Wes Welker's Not-So-Shocking Return

Joe GillCorrespondent IIJune 8, 2010

ORCHARD PARK, NY - DECEMBER 20: Wes Welker #83 of the New England Patriots looks on against the Buffalo Bills during the game at Ralph Wilson Stadium on December 20, 2009 in Orchard Park, New York. (Photo by: Rick Stewart/Getty Images)
Rick Stewart/Getty Images

Wes Welker is back doing what he loves to do. He is playing football for the New England Patriots. It may just be non-contact OTA’s, but look how far he has come since that dreadful January day in Houston.

Welker was making a routine cut against the Texans but his knee didn’t react in the routine way. He tore his ACL, though initially it was thought he tore his MCL as well. He knew his season was over as he sobbed on the bench into a towel. 

Little did we know the Patriots’ season was technically over that day as well. Without Welker, the Patriots struggled mightily on offense as they got pasted by Baltimore in the Wild Card round at home.

What would life be without Welker?

Odds were that he may have suffered a Brady-like injury and may miss at least half of the 2011 season. Which raised the question, who would replace Wes Welker?

Would Julien Edelman become the heir apparent?

People were talking like Welker may never play again, but haven’t we learned anything about his determination and pure will to compete?

He went undrafted out of Texas Tech. He was cut by the Chargers before signing with Miami. Welker excelled at special teams and wide receiver to earn a starting spot with the Dolphins.

He became such a thorn in the Patriots’ side that they traded for him in 2007. All he did in 2007 was shatter Troy Brown’s franchise record of 101 catches with 112. Then in 2008, without Tom Brady, he caught 111 balls to post his second straight 1,000 yard season.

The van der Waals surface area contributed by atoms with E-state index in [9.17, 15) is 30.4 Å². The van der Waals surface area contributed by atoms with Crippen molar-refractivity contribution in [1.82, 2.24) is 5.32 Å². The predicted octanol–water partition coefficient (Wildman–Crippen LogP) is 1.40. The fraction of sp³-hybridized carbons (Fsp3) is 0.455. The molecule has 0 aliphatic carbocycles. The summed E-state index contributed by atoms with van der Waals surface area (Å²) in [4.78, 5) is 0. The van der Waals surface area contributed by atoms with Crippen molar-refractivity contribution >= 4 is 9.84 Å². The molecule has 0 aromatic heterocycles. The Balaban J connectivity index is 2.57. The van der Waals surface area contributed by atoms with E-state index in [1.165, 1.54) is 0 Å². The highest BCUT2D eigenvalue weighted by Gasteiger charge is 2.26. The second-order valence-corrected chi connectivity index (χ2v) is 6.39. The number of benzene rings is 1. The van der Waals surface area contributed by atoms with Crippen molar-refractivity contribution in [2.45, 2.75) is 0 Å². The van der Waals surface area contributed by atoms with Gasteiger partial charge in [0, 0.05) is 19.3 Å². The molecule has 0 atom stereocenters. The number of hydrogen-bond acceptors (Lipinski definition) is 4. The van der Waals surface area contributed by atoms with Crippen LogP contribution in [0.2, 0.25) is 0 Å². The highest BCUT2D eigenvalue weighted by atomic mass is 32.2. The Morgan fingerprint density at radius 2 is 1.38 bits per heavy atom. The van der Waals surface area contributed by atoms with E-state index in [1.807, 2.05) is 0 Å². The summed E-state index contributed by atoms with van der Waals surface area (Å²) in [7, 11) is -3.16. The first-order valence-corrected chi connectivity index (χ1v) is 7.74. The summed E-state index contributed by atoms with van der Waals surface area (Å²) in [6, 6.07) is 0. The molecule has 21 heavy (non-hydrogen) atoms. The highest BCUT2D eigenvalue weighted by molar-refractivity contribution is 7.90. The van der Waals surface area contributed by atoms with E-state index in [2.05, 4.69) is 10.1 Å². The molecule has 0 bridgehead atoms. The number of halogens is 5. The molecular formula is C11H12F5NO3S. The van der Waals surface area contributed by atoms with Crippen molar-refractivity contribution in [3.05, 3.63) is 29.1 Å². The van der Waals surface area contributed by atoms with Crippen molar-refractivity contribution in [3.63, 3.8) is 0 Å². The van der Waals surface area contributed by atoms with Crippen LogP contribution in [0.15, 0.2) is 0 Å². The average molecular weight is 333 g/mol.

There is no way he could keep this pace up, right?

By being the slot receiver, he was always in the defender's cross hairs and sometimes they caught him. And made him pay. But he got back up and threw up his arms to energize the crowd.

Basically saying “Bring It On!” with Tom Brady back at the helm, he caught an eye-popping 123 balls in just 14 games before his season-ending knee injury.

All of New England gasped when he went down in a meaningless game in Texas. Fans were angry and upset that Welker was injured in a game that meant nothing.

But Wes never felt bad for himself. It probably had the polar opposite effect—he took nothing for granted.


His career.

His success.


Sometimes pure will and determination to achieve a goal outweighs what doctors and medical professionals believe is the norm.

Because for a guy like Wes Welker, nothing is the norm. Who would have thought he would be the only player in NFL history to have three straight seasons with at least 110 receptions?


Nope, that’s just Wes Welker.


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